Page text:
James Waddel Alexander (1804-1859) was the eldest son of Archibald and Janetta Alexander. His early education was in Philadelphia where his father was minister of the Third Presbyterian Church from 1807 until his call to be the first professor at the new Princeton Theological Seminary in 1812. James came to assurance of his salvation in 1820 and entered the Seminary in 1822. Licensed for the ministry in 1825, his first charge, the church at Charlotte Court House, Virginia (1827-29), was followed by three years in Trenton, New Jersey.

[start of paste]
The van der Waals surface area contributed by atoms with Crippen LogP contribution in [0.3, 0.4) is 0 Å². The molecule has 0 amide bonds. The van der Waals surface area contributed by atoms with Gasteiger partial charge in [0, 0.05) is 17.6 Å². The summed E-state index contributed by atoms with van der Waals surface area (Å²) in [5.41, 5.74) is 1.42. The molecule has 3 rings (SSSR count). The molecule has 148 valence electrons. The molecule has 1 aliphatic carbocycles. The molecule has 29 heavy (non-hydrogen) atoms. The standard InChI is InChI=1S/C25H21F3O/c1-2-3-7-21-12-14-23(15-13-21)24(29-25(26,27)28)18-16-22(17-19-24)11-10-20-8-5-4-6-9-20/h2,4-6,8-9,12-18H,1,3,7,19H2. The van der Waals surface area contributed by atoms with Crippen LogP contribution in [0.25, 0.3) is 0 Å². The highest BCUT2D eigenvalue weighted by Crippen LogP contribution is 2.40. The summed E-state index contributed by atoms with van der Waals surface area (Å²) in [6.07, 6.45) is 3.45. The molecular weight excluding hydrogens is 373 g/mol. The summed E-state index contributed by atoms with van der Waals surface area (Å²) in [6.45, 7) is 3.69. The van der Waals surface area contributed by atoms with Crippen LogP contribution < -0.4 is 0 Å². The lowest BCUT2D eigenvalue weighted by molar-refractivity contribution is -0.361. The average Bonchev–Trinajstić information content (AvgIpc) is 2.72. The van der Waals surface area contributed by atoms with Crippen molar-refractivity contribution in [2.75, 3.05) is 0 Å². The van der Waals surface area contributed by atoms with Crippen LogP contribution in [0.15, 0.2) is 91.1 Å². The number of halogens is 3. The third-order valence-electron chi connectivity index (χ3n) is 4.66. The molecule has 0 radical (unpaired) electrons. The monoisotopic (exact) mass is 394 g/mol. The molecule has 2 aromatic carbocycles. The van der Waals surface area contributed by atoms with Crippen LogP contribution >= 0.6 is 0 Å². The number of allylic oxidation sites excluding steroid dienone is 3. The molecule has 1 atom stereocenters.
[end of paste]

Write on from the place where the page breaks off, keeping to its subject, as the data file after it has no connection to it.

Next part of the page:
His literary work was already well-known (including his famous translation of Gerhard’s hymn, ‘O sacred Head! sore wounded’) and in 1833 he was appointed Professor of Rhetoric and Belles-Lettres in the College of New Jersey. But his chief attachment was to the pastorate and the pulpit, and from 1844 until his death in 1859 (except for three years as a professor at Princeton Seminary, 1849-51) he occupied influential pastorates in New York. His health, never strong, appears to have been finally undermined by excessive labours in the great revival of 1857.